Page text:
Adjust the fermentation medium to about pH 6.5 and extract repeatedly with ethyl acetate until the broth is substantially free of antibiotic activity. Combine the extracts and concentrate to a residue in vacuo. The antibiotic complex so obtained has the following physicohemical properties:
Table VIII ______________________________________ Ultraviolet absorption; ______________________________________ 1% Wavelength m.mu. 1cm (methanol) 216 246 243 201 448 154 ______________________________________
TABLE IX ______________________________________ Infrared absorption -- Characteristics peaks; Wavelength microns ______________________________________ 3.09 (m) 7.67 (m) 3.40-3.50 (Nujol) 7.87 (m) 5.71 (m) 8.18 (sh) 5.90 (sh) 8.37 (m, brd.) 6.02 (vs,brd.) 9.15 (m, brd.) 6.08 (sh) 9.40 (m) 6.14 (sh) 10.10 (w) 6.30 (s) 10.53 (w) 6.60 (m) 11.42 (w) 6.85 (Nujol) 12.20 (w, brd.) 7.25 (Nujol) 13.87 (w, brd.) ______________________________________ Notations:? vs-very strong; s-strong; m-medium; w-weak; brd-broad; sh-shoulder
Amino and imino acid constituents; sarcosine, valine, N-methyl valine, threonine, proline, N-methyl alanine and others not yet identified.Example 3 Partial Separation of Antibiotic 70591 Complex
Dissolve the residue from Example 2 in the lower phase of a solvent system composed of chloroform:methanol:water (2:1:1) and chromatograph on silica gel GF 250 microns plates using the aforedescribed solvent system as the developer. The following groups of product are obtained from a 1 gram charge:
TABLE X ______________________________________ Group Rf Yield (mg.) ______________________________________ I 0.70 3.4 II 0.68 3.8 III 0.65 6.3 IV 0.64 4.0 V 0.62 11.0 VI 0.48 19.0 VII 0.44 13.0 VIII 0.42 7.0 IX 0.40 13.0 X 0.37 31.0 XI 0.10 45.0 ______________________________________Example 4 Partial Separation of Antibiotic 70591 Complex
Prepare a 4 .times. 40 inches chromatographic column containing 184 g of silica gel GF.sub.254 (E. Merck) using 5% acetone in methylene chloride as the solvent system. Dissolve 1.4 g of antibiotic 70591 complex in 10 ml of acetone add to the botton of the column while maintaining the temperature of the column at 4.degree.C. Run the chromatography in an ascending manner by pumping the eluting solvent through the absorbent from the bottom while taking off 5 ml fractions from the top. Monitor the column by thin layer chromatography (in duplicate) using the lower phase of a chloroform:methanol:water mixture (2:1:1), detection of the components being effected by spraying the thin layer plate with a sulfuric acid:methanol mixture (1:1) followed by heating and exposure to iodine vapors. Change the gradient by increasing the concentration of acetone in the eluting solvent as required to remove the components (i.e. from 5% to about 55-60%). Perform a confirmatory bioautogram by plating the duplicate against Staphylococcus aureus 209P. Using this procedure, a separation is obtained substantially as follows:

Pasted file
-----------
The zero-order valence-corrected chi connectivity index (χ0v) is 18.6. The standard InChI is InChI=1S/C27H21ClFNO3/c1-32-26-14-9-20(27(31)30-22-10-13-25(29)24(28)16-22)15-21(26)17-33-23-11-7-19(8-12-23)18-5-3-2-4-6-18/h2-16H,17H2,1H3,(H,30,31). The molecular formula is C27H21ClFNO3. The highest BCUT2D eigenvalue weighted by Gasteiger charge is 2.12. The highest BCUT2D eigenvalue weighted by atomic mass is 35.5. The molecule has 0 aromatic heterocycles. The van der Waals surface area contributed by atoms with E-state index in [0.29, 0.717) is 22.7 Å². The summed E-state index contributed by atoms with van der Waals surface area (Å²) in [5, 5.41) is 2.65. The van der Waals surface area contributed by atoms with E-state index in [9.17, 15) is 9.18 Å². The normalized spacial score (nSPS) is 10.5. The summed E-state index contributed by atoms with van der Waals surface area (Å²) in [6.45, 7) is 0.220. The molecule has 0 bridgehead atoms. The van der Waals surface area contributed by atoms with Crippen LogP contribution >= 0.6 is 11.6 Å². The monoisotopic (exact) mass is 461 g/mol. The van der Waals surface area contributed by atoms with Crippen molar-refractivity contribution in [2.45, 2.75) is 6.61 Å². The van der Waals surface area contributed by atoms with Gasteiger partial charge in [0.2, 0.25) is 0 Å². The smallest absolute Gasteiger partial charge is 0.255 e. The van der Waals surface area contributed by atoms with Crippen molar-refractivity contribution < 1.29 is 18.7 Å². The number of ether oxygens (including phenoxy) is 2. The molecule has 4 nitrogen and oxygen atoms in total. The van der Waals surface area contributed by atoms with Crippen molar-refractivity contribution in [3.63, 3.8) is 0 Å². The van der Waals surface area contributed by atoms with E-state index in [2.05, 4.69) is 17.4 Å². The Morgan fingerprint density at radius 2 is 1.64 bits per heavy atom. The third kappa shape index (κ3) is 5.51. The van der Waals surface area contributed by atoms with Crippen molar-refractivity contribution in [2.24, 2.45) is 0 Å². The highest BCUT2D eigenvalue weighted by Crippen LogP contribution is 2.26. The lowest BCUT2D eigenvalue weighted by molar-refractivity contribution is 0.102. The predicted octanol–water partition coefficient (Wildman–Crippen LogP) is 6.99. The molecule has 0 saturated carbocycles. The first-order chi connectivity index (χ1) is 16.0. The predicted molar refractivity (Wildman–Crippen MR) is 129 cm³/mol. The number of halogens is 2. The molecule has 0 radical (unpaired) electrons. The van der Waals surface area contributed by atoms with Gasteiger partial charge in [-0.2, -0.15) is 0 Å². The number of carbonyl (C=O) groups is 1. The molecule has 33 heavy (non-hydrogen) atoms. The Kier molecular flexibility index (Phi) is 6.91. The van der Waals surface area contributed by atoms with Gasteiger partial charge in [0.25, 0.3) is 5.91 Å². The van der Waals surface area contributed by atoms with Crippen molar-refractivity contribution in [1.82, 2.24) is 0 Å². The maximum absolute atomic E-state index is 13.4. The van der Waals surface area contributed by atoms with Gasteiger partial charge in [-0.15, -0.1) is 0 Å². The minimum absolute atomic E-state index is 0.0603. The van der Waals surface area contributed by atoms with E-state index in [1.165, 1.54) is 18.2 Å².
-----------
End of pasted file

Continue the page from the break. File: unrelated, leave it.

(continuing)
TABLE XI ______________________________________ Fraction Eluate Volume Fraction Eluate Volume ______________________________________ 0 g* 400 ml. V g 160 ml. I g 90 ml. VI g 220 ml. II g 160 ml. VII g 60 ml. III g 80 ml. VIII g 110 ml. IV g 80 ml. IX g 290 ml. X g 680 ml. ______________________________________ *g = gradientExample 5 Separation of Antibiotic 70591 Components
Dissolve each of the eleven groups of antibiotic in a solvent mixture consisting of methylene chloride:acetone (7:3). Re-chromatograph on individual silica gel plates using the solvent mixture just described as the developer. The groups are further separated in the manner set forth below as determined by bioautography against S. aureus ATCC 6538P. The relative activity of the individual component against the organism being as set forth:
TABLE XII ______________________________________ Group Component Activity ______________________________________ I A +++ B + + + C + + + D + + + II E + + + F + + + G + + + H +++ III I +++ J +++ K +++ IV L +++ M +++ N + V O + P +++ Q +++ VI R +++ S +++ T + VII U ++ VIII V ++ IX W ++ X X ++ XI Y ++ ______________________________________
1. A process for preparing Antibiotic 70591 complex which comprises cultivating Micromonospora floridensis NRRL 8020 under submerged aerobic conditions in an aqueous medium containing assimilable sources of nutrient materials until a complex having substantial antibacterial activity is produced and isolating the antibiotic 70591 complex from the medium.
2. A process for preparing Antibiotic 70591 complex according to claim 1 wherein Micromonospora floridensis NRRL 8020 is cultivated at a temperature of from about 26.degree. to about 38.degree.C and at a pH within the range of 6.5 to 8.3.
3. Antibiotic 70591 complex obtained by the process of claim 1, said antibiotic complex having ultraviolet absorption maxima at about 216, 243 and 448 m.mu. with an.SIGMA.1cm(CH.sub.3 OH).sup.1%
- miller, The Pfizer Handbook of Microbial Metabolites, McGraw-Hill Book Co., Inc., N.Y., N. Y., 1961, pp. 595 and 596.
Filed: May 24, 1974
Date of Patent: May 4, 1976
Assignee: Schering Corporation (Kenilworth, NJ)
Inventors: Marvin J. Weinstein (East Brunswick, NJ), Gerald H. Wagman (East Brunswick, NJ), Joseph A. Marquez (Montclair, NJ), Paul D. Watkins (Verona, NJ)
Primary Examiner: Jerome D. Goldberg
Attorneys: Carver C. Joyner, Raymond A. McDonald, Stephen B. Coan
Application Number: 5/473,095
International Classification: A61K 3500;